Toughie 2847 – Big Dave's Crossword Blog
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Toughie 2847

Toughie No 2847 by Beam

Hints and tips by Gazza

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BD Rating – Difficulty */**Enjoyment ***

Beam is being particularly gentle with us today – I got through this one faster than I solved the back-pager. Thanks to him for the enjoyment.

Please leave a comment telling us how you fared and what you thought of the puzzle.

Across Clues

7a Prospect in waterway containing gold (8)
PANORAMA: a well-known waterway contains a tincture of gold.

9a Fish from Billingsgate perhaps going off? (6)
ERRING: a silvery fish as a Cockney would pronounce it. Billingsgate is the name of the London fish market currently sited in Canary Wharf.

10a Theatrical  group (4)
CAMP: double definition, the second being a faction.

11a Nosed around, over cocky, having grounds? (10)
PROPERTIED: a verb meaning nosed or was a busybody contains the cricket abbreviation for ‘over’ and an adjective meaning cocky or brazen.

12a Life line? (6)
CAREER: cryptic definition of one’s long-term profession.

14a Embroiled in disaster is known star (8)
ASTERISK: hidden.

15a Good view from French tower, reportedly (6)
EYEFUL: this sounds like a famous Parisian landmark.

17a Colour of cherry in seed, oddly (6)
CERISE: odd letters of ‘cherry in seed’.

20a Pawn, possibly a piece (8)
PARTICLE: the chess abbreviation for pawn and what ‘a’ is an example of grammatically.

22a Producer of empty beer vessel? No! (6)
BREWER: the outer letters of beer and a sort of jug.

23a Monkeys about with allowance for divorce (10)
SEPARATION: reverse what monkeys are and add a synonym of allowance. Strictly speaking monkeys and the required primates are not that closely related.

24a Sweetheart trapping small bug (4)
PEST: another endearment for sweetheart contains the clothing abbreviation for small.

25a For accommodation, send the invoice, say (6)
BILLET: split 4,2 this sounds like what you’d say to a supplier if you didn’t want to pay for your purchase on the spot.

26a Sportsman’s first sporting, using bad language (8)
SWEARING: the first letter of sportsman and a present participle meaning sporting or donning.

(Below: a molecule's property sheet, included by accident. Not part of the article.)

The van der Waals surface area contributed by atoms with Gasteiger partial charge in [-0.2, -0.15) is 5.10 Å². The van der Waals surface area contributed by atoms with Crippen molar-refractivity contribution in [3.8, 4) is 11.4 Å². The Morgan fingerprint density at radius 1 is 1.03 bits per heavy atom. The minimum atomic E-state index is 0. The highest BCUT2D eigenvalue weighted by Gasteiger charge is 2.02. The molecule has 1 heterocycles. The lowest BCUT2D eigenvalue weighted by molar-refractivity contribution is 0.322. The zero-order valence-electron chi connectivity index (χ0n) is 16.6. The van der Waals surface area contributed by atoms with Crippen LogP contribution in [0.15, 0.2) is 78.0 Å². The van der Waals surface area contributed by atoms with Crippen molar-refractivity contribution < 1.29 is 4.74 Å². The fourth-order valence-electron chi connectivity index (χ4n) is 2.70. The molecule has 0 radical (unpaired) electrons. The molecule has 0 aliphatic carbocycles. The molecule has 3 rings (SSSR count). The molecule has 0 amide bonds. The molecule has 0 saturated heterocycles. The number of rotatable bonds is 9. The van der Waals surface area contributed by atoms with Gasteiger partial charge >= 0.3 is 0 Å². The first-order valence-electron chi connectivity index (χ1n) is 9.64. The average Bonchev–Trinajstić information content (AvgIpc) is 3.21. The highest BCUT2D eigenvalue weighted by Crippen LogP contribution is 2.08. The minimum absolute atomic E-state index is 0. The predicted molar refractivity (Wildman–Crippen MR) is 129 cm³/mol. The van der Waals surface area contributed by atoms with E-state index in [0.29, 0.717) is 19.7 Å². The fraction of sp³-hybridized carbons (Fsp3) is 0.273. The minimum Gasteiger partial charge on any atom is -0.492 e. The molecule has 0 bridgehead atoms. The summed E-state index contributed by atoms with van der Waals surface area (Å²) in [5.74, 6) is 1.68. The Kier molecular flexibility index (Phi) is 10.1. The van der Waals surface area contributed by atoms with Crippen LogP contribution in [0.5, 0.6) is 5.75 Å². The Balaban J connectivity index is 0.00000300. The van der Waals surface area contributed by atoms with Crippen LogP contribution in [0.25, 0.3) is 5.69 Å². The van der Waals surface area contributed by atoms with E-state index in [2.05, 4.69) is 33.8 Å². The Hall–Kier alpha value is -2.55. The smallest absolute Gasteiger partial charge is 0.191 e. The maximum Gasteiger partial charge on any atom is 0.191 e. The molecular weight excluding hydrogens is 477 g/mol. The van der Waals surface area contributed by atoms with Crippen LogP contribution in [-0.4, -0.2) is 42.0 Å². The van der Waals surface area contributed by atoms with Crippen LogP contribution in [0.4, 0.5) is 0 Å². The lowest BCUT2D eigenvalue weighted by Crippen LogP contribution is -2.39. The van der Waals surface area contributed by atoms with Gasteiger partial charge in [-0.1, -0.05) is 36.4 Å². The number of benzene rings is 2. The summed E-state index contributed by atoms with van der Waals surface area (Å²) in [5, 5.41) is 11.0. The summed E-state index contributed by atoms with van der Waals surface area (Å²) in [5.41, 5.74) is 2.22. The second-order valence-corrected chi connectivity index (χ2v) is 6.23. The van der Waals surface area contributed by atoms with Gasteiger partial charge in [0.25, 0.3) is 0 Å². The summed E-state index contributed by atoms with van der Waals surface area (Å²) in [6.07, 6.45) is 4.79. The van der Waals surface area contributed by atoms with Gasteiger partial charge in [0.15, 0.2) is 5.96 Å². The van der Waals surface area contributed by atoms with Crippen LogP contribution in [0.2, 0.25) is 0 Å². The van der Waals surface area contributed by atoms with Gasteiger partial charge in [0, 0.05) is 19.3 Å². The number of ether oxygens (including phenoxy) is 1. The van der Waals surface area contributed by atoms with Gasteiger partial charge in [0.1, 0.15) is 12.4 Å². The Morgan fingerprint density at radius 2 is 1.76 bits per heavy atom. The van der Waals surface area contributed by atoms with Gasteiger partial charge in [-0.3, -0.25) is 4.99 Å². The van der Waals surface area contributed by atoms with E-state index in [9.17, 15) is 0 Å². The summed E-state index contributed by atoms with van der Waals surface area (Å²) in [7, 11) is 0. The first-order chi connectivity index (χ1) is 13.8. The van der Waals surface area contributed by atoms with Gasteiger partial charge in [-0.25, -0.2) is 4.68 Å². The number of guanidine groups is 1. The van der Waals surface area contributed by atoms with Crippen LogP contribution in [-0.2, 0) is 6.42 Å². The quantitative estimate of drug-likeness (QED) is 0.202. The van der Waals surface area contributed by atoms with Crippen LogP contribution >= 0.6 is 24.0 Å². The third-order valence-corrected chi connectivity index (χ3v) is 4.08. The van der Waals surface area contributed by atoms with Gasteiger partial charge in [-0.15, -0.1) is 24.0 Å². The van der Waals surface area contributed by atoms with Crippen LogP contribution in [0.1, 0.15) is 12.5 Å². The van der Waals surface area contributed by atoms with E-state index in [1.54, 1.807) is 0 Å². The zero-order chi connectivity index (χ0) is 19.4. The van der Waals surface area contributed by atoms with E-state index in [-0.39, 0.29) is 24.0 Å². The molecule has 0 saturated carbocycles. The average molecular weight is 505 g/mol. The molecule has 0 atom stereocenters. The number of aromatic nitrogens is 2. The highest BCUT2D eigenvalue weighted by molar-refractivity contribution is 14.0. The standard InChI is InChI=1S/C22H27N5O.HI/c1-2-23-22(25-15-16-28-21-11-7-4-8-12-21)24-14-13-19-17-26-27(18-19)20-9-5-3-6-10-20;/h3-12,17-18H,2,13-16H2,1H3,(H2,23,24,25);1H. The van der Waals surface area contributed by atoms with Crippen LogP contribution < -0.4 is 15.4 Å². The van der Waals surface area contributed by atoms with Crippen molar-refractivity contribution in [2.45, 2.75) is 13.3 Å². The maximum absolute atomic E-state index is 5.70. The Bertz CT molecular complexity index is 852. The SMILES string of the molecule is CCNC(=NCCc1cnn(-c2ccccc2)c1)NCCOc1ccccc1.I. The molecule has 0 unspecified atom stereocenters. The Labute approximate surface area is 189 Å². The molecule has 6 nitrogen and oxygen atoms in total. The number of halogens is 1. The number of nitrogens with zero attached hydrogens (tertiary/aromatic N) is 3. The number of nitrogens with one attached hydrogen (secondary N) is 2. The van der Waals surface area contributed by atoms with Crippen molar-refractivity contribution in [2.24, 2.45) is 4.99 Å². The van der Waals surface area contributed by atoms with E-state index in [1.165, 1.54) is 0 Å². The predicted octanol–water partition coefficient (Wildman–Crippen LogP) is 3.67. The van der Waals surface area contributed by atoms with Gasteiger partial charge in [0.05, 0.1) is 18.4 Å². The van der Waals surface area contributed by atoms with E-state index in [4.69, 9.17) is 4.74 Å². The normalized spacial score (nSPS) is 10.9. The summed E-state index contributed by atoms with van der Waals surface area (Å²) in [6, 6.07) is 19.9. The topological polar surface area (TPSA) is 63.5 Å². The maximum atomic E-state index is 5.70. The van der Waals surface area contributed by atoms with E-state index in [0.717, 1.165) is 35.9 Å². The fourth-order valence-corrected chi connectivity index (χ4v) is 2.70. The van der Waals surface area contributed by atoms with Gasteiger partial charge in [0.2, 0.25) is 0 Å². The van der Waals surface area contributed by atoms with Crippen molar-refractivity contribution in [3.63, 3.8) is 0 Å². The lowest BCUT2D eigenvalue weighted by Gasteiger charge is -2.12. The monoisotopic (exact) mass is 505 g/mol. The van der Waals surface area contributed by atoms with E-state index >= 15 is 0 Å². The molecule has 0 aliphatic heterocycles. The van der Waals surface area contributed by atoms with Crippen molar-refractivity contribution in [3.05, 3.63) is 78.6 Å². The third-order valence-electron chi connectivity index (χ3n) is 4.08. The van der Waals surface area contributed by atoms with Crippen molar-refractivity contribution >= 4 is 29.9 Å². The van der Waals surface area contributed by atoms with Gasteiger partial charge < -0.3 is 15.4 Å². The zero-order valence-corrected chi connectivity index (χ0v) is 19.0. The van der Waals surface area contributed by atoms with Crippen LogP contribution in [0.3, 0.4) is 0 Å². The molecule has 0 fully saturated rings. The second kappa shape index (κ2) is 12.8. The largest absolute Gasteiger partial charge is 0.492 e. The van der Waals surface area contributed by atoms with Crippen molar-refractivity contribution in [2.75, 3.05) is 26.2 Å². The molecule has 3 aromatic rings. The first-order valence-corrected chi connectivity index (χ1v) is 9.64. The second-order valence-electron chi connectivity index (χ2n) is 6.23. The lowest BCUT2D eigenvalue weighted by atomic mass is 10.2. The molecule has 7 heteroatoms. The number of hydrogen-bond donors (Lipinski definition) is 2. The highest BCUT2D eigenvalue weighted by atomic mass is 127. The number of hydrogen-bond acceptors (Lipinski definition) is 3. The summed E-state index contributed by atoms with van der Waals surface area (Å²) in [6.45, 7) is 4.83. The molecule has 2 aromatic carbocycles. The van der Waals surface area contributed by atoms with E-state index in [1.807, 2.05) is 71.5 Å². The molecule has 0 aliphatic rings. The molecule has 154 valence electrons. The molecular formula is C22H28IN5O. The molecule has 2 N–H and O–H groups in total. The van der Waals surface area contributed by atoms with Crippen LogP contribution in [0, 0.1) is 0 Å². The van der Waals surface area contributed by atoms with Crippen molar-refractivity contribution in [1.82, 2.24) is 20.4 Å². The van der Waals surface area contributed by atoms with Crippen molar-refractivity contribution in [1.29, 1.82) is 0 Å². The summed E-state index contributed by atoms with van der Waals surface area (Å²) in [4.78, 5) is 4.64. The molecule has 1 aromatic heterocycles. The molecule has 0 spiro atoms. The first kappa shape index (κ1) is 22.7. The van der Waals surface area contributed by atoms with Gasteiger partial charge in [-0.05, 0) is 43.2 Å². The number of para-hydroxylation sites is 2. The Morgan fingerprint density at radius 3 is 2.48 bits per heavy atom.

Down Clues

1d Beetle has one motor at full speed (8)
CARAPACE: join together what motor is an informal word for and a literary adverb meaning ‘at full speed’.

2d Pigeon sound, quiet where pigeons live (4)
COOP: the sound a pigeon makes and the musical abbreviation for quiet. Bigger birds usually live here with a pigeon’s traditional home being a different 4-letter word.

3d Hit by musician (6)
RAPPER: charade of a verb to hit and a preposition, from Latin, meaning by or by means of.

4d Write article supporting new Ecstasy drug (8)
NEPENTHE: a verb to write and our definite article follow abbreviations for new and Ecstasy.

5d Female judge on stand employing name associate (10)
FRATERNISE: assemble the abbreviation for female, a verb to judge or assess and a verb to stand up containing the abbreviation for name.

6d Hospital department’s purchasing Queen records (6)
ENTERS: a hospital department and its S contain our Queen’s regnal cipher.

8d In France the European capital turning shameless (6)
AMORAL: stick together one of the French words for ‘the’ and a European capital (as the natives spell it) then reverse everything.

13d Level match holding United finally (10)
EVENTUALLY: an adjective meaning level and a verb to match or correspond holding an abbreviation for united.

16d Endless lunch as tea? It’s indecent! (8)
UNCHASTE: our second hidden word.

18d Service is, nevertheless, no good (8)
EVENSONG: a phrase (4,2) meaning nevertheless and the abbreviation for ‘no good’.

19d Intellectual one in class (6)
GENIUS: insert the Roman numeral for one into a taxonomic class.

21d Topping on minute unfinished tart (6)
ACETIC: an adjective meaning topping or excellent precedes a minute or small period of time without its last letter.